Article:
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Days of the Week

By Deanna Isaacs


Friday 10

Poet William Vaughn Moody taught at the University of Chicago a hundred years ago. He wrote lines like "On Arizona's mesas shall be done / Dim rites unto the thunder and the sun." Some folks thought he deserved a memorial lecture series anyway. Thanks to them, we can hear Nobel Prize-winning novelist Toni Morrison deliver a free lecture at 4 today at Rockefeller Memorial Chapel, 5850 S. Woodlawn. Her subject is "The Trouble With Paradise." Call 702-3315 for more information.

Someone you love has croaked? A Death in the Family, a program of art, music, and video at Michalik Funeral Home, aims to show by example how to turn your grief into a creative tribute. It opens tonight and is sponsored by Artisans & Angels, Inc., the latest brainchild of Jack Miller, who's made a career of helping people deal with death since his days as a priest. Singer and songwriter John Oakley will perform at 7; Tribute Making, a video by Miller and Barbara Mosinski, will be shown at 8 and various other times throughout the weekend. A related exhibit at R.A. Gallery begins its three-week run with a reception from 5 to 8. Everything is free, though Artisans & Angels can probably stand to make a buck if you need any assistance in this area. Besides hooking you up with an artist, the group can help you plan your own funeral and then conduct it, or pay proxy visits to your mother in the nursing home. Michalik Funeral Home, 1056 W. Chicago, will be open tonight from 6 to 10, tomorrow noon to 9, and Sunday noon to 6. R.A. Gallery, 1000 N. Milwaukee, is open tomorrow from 10 to 2, Monday through Friday from 9 to 5. Miller, who's giving a free grief workshop tomorrow from 10 to 4 at Holy Innocents Catholic Church, 743 N. Armour, can be reached at 907-8727.

Saturday 11

Spinning Out of Control: An Expose of the PR Industry is a daylong conference aimed at unmasking those whom the Chicago Media Watch calls the "paid prostitutes of industry" and their devious methods for dispensing misinformation. (Of course, they can't mean the nice people who send all those press releases to us.) The packed roster of speakers includes Eric Adelstein, 1992 Illinois director for the Clinton campaign, John Stauber of PR Watch, and professor Mark Crispin Miller of Johns Hopkins University. It's today from 8:15 to about 4 at the First Methodist Church of Evanston, 1630 Hinman. Admission is $25, $10 for students and seniors. Box lunches are another $10. Call the Chicago Media Watch at 604-1910 for more information.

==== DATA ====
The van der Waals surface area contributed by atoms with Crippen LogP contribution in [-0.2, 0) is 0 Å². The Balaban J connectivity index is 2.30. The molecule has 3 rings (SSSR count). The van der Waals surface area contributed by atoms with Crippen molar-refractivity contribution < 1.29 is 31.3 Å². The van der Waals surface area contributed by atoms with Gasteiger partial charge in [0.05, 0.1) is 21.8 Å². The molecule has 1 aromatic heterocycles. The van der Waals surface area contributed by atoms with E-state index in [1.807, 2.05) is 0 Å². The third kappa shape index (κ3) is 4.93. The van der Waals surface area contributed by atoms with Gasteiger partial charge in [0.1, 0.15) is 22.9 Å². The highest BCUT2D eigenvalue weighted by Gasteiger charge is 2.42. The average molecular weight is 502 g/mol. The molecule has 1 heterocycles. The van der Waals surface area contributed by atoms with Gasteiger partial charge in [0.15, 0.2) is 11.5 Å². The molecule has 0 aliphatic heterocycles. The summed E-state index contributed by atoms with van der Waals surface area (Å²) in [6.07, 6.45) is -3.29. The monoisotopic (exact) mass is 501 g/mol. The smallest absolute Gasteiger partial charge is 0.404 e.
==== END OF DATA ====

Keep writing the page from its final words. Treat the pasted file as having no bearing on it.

Speaking of spin, Apollo 13 astronaut Jim Lovell will be at Navy Pier's Crystal Gardens at 3:30 today for something called "Town Hall in Space," a testimonial to the importance of space exploration sponsored in part by aerospace manufacturers. Also on hand: the Starlab pop-up planetarium, a touchable meteorite, and a chance to make your own star map. If you don't count the budget for NASA, everything's free except the planetarium show, which costs $1, and pier parking, which costs a lot more. Call 595-7437.

The Grand Illinois Trail will eventually be a continuous 475-mile loop of old and new biking and hiking paths through northern Illinois. Although the links aren't all in place yet, Mike Ulm of the Rails to Trails Conservancy will set off on an inaugural ride at 10 today from Navy Pier, and wouldn't mind a little company. Ulm will pedal south along the lakefront to Hyde Park, then head to Lockport, Joliet, Peru, the Quad Cities, Galena, Freeport, Rockford, and Crystal Lake. He'll stop for photo ops and to appear on talk shows. He'll wind up in West Chicago June 1. Join him for the first leg or anywhere along the way. Carry all your own gear; it's free, but if you plan to ride for more than a day, handle your own accommodations. Call 217-789-4782 for more information.

Sunday 12

Pet the animals, then eat them at Brookfield Zoo today. Pigs, lambs, cows, and chickens are all on the menu for the zoo's elaborate Mother's Day brunch buffet. There are sittings at 10:30 and 1. The cost, including zoo admission, is $33 for adults, $16.75 for children ages 3 to 11 (younger children eat free). The zoo is located at First Avenue and 31st Street in Brookfield. Call 708-485-0263 for reservations.